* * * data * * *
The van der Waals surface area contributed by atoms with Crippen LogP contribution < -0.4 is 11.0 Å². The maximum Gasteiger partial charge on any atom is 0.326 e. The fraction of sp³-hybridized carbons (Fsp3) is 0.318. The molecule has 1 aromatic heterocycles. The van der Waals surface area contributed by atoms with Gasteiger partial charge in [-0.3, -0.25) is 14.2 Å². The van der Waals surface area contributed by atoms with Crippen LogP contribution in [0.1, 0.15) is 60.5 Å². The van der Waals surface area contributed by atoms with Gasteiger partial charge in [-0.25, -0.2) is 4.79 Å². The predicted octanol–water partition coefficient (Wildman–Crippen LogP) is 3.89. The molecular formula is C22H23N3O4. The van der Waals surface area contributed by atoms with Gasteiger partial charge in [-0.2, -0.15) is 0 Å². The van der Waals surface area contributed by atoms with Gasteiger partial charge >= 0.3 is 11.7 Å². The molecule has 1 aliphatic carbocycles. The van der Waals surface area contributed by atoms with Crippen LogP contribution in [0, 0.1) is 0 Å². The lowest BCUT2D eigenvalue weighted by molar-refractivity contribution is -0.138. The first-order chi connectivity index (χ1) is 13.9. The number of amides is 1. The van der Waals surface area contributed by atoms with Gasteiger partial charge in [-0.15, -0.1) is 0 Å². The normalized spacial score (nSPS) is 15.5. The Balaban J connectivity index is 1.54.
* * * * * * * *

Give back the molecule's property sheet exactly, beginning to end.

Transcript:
The van der Waals surface area contributed by atoms with Crippen LogP contribution < -0.4 is 11.0 Å². The maximum Gasteiger partial charge on any atom is 0.326 e. The fraction of sp³-hybridized carbons (Fsp3) is 0.318. The molecule has 1 aromatic heterocycles. The van der Waals surface area contributed by atoms with Gasteiger partial charge in [-0.3, -0.25) is 14.2 Å². The van der Waals surface area contributed by atoms with Crippen LogP contribution in [0.1, 0.15) is 60.5 Å². The van der Waals surface area contributed by atoms with Gasteiger partial charge in [-0.25, -0.2) is 4.79 Å². The predicted octanol–water partition coefficient (Wildman–Crippen LogP) is 3.89. The molecular formula is C22H23N3O4. The van der Waals surface area contributed by atoms with Gasteiger partial charge in [-0.2, -0.15) is 0 Å². The van der Waals surface area contributed by atoms with Gasteiger partial charge >= 0.3 is 11.7 Å². The molecule has 1 aliphatic carbocycles. The van der Waals surface area contributed by atoms with Crippen LogP contribution in [0, 0.1) is 0 Å². The lowest BCUT2D eigenvalue weighted by molar-refractivity contribution is -0.138. The first-order chi connectivity index (χ1) is 13.9. The number of amides is 1. The van der Waals surface area contributed by atoms with Gasteiger partial charge in [-0.15, -0.1) is 0 Å². The normalized spacial score (nSPS) is 15.5. The Balaban J connectivity index is 1.54.